Black Inc

On the Line: Notes from a factory by Joseph Ponthus, translated by Stephanie Smee

by
June 2021, no. 432

Few books immediately suspend time; few need no warm-up and almost demand to be read, reread, underlined. Stephanie Smee’s rendition of Joseph Ponthus’s multi-award-winning first solo book, On the Line: Notes from a factory, is one such read. It is the autobiographical story of an intellectual with a career in social work in the suburbs of Paris, who, having moved to Brittany for love, can’t find a job in his field and is forced to sell his labour as a casual worker in the local food-processing industry. Here we couldn’t be further from postcard Brittany, whose wild nature, hazy skies, mysterious language, and inhabitants inspired a Romantic generation of poets in search of an exotic fix without the hassle of leaving the Hexagon.

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Young writers may turn to the page for catharsis – for writing-as-therapy – but that’s not why we read them. The ageist view, that a writer mustn’t pen their memoirs until they are older and learned, neglects the breadth of excellent work by precocious writers who have a story to tell. Naïveté and inexperience can enchant, sometimes more so than brilliant craftsmanship or intellectual maturity.

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The distinguished historian Mark McKenna has written an elegant and hungry book about the pull of Uluru, that place of mysterious significance to Australians, black and white. Of course, in recent times, the Uluru Statement from the Heart – the heart that had a stake driven through it the moment it was entrusted to the most powerful whites in Canberra – is a complicated domain of passion and polemic. McKenna’s work, pro-Aboriginal and postcolonial in spirit, is itself an addition to the long history of romancing Uluru, albeit with a focus on a hero who seems like an anti-hero by the time this book is done.

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Disaster movies tend to follow a similar arc. Our band of heroes not only has to survive flames engulfing the skyscraper or sea water flooding the cruise liner, but must also triumph over the calculated selfishness of others who are also scrambling for salvation. The implication is that, with few exceptions, Thomas Hobbes was right. Amid the upheaval of the English Civil War, Hobbes declared that our natural human condition is a war of all against all, and that order can only be secured by a powerful ruler, a Leviathan, that keeps our naked urges in check. The social contract of considerate behaviour and thoughtfulness towards others is a thin veneer. Under pressure it peels away, and we are soon at one another’s throats in a life that is solitary, poor, nasty, brutish, and short.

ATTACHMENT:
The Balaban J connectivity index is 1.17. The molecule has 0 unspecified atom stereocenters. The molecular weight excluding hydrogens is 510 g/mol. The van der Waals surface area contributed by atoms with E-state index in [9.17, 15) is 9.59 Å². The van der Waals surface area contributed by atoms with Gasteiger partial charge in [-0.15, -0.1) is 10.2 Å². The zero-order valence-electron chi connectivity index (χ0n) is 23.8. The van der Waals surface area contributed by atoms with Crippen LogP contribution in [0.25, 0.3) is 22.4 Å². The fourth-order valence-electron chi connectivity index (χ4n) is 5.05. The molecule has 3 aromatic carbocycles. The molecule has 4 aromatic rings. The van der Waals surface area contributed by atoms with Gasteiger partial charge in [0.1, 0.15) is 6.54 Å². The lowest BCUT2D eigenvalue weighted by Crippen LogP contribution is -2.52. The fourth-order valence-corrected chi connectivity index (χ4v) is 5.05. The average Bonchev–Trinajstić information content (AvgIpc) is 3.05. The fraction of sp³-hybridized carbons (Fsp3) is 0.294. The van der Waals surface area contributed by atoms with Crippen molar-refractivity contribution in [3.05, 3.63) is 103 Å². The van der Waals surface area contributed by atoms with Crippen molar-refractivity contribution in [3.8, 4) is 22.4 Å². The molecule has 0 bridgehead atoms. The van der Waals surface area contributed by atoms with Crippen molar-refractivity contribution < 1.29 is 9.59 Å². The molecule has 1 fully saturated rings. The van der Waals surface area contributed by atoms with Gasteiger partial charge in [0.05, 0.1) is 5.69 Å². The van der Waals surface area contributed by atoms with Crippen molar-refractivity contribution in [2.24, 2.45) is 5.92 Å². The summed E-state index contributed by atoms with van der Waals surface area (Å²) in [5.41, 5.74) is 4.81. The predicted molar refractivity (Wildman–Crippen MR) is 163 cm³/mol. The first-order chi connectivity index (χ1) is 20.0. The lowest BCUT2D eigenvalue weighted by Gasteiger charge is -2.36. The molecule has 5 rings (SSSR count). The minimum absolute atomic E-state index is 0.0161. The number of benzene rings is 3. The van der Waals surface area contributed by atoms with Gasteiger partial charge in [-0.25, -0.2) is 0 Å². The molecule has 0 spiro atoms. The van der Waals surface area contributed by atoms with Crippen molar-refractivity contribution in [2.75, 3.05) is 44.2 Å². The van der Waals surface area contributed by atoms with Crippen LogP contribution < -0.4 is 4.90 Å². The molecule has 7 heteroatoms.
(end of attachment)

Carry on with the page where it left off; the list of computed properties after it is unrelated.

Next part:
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In the mid-1990s, the Department of Foreign Affairs and Trade paid me to research the year 1948. Although a little narrowly conceived for my liking, it wasn’t a bad job for a recently graduated PhD in history. I lasted a year. Most days I would head to the National Archives of Australia, then nestled among the panel beaters and porn shops of a Canberra industrial estate. My task was to work through departmental files, identifying and photocopying the most promising candidates for inclusion in a series of published foreign policy documents. The idea was that the general editor, a formidable old historian with a large corner office back in the city, would then select the documents to be included. The job itself, or at least the way it was organised, was itself redolent of an industrial world that was flourishing in 1948 and on its last legs by 1995. Indeed, I recall a demonstration in the department that very year of a newfangled thing called the World Wide Web. I took away from the demonstration that it was the internet with fancy pictures.